Malabar manual – W Logan
Zamorins of Calicut – KV Krishna Iyer
Malabar Studies – NM Nampoothiri
The Bean
that Weighs Beads - Dr. V. Sankaran Nair
Ceylon Coins and Currency H.W. Codrington

Mint coin striking –

Viraraya coins - Coin Splendour
Viraraya fanam
Manjadi – Wiki
Kalanju – Organicindia
Rasi palaka & smallest coins - Hindu

Josephus Indus or Joseph the Indian

Posted by Maddy Labels:

Joseph was perhaps the first Malayali Syrian Christian, a Nestorian Friar to visit Europe in the 16th Century. Even though he had travelled to Aramea & Syria in the previous years, it was with Alvares Cabral that he embarked to the European cities. Some months ago, I had explained the circumstances under which Joseph and his brother boarded Cabral’s ship bound for Europe.

In Europe he was viewed with much fascination and admiration – He was after all, in their eyes, their brother from the East. He was the first Malabari Christian in their midst and an ordained person at that, so one who could be trusted and taken seriously, at face value. The Italians, Spaniards, Venetians, the Portuguese, and all others viewed him with much curiosity and he even spent a while with the Pope. Joseph’s narrative was recorded and published in many versions & editions (17 at last count) from 1507. The various interviews he gave at Venice, Lisbon and Rome became known as the ‘Narratives of Joseph the India’, the very first accounts of India by an Indian. Strangely the identity of the person who recorded the interviews is unknown to history. We have none of these first editions in India save a comprehensive book written by Fr Antony Vallavanthara titled ‘India in 1500AD’ which I now possess. The analysis provided by Fr Anthony on the various versions & works is brilliant and exhaustive, but let us now try to find out what Joseph has to recount, first hand about Malabar. One must note that the account has been transliterated and reached the English form after many changes. For many years his words were taken very seriously but of recent, some like Stephen Neil, the author of ‘A History of Christianity in India’ considers his statements as romanticism. From a history point of view it is invaluable, for it is a record of the times from a Malayali point of view.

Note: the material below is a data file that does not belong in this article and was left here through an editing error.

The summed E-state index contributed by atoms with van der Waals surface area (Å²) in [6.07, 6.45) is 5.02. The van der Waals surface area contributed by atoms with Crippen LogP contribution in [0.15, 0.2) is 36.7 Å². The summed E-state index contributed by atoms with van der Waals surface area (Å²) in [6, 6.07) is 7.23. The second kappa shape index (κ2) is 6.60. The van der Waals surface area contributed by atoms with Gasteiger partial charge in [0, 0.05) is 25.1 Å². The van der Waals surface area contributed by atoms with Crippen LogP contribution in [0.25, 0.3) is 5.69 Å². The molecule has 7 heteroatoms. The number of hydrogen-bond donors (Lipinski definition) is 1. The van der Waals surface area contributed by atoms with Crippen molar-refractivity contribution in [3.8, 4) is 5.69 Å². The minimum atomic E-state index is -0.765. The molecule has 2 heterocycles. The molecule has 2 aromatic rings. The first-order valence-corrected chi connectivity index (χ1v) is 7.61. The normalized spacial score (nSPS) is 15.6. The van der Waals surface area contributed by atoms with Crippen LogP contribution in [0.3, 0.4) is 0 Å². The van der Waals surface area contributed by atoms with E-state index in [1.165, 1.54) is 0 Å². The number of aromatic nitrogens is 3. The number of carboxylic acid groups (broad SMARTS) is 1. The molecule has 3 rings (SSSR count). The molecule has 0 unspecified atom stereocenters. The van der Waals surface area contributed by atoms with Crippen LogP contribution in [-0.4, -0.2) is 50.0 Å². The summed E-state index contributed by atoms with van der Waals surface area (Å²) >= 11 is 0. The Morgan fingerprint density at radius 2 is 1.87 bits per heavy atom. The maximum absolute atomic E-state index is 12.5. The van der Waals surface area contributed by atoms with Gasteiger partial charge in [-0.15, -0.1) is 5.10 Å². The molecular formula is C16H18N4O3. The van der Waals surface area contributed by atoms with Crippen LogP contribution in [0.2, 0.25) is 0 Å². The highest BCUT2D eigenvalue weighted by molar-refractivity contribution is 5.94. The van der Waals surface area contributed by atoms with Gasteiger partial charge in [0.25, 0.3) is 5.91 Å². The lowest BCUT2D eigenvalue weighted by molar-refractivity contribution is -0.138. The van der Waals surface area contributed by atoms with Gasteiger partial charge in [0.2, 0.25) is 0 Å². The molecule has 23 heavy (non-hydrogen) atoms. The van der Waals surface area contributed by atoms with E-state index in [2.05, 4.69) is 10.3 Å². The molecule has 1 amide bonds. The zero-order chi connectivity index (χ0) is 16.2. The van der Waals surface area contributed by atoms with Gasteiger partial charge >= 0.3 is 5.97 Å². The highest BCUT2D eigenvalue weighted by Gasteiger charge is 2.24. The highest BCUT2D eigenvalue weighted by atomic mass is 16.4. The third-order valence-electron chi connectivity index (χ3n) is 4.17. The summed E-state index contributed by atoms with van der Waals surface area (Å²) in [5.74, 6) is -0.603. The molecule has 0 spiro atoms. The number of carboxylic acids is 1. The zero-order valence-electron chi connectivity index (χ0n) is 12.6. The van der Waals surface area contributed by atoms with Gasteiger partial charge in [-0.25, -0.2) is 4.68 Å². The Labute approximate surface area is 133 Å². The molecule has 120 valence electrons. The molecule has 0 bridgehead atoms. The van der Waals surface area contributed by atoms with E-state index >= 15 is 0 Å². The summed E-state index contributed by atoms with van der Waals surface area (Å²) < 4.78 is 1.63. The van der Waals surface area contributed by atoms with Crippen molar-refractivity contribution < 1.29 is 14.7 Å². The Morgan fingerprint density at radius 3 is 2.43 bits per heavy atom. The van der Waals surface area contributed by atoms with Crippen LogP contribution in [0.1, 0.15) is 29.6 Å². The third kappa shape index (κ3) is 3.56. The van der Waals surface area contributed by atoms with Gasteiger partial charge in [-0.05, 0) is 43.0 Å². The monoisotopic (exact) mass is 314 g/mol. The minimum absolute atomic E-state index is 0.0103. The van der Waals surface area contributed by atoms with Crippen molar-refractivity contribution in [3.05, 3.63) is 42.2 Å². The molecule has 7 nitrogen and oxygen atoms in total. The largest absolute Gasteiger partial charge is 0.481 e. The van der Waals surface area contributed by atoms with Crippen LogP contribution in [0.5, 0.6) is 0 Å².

The two travelers Joseph & elder brother Mathias planned to go to Portugal, Rome, Venice, return via Armeinia and finally Babylon to meet the Patriarch of Mosul. Mathias died enroute or at Lisbon. Joseph is stated to have been born in 1461, was around 40 years of age when he started off with Cabral, of dark complexion, a benevolent disposition and belonged to the ancient St Thomas Christian community of Cranganore. The ships and Joseph reached Lisbon in 1501, and Joseph was considered by people who talked to him as highly truthful, sober and serious person, high in integrity and remarkably friendly. People of high standing stated him to be unimpaired and unwavering in faith. He had been originally ordained in Mesopotamia by the Church of Babylon. This adventurous and courageous man had gone there in 1490 via the island of Ormuz (traveling on a ship with Arab traders). One who liked travel, he went again with Bishop Thomas in 1492. Until it came to their notice that Cabral was visiting and starting his journey back to Europe. The brothers decided to accompany him to Lisbon on a pilgrimage to Sao Thome (This confuses me for Sao Thome is around the Ivory coast in West Africa and these days it is actually the term for St Thomas Mount in Chennai).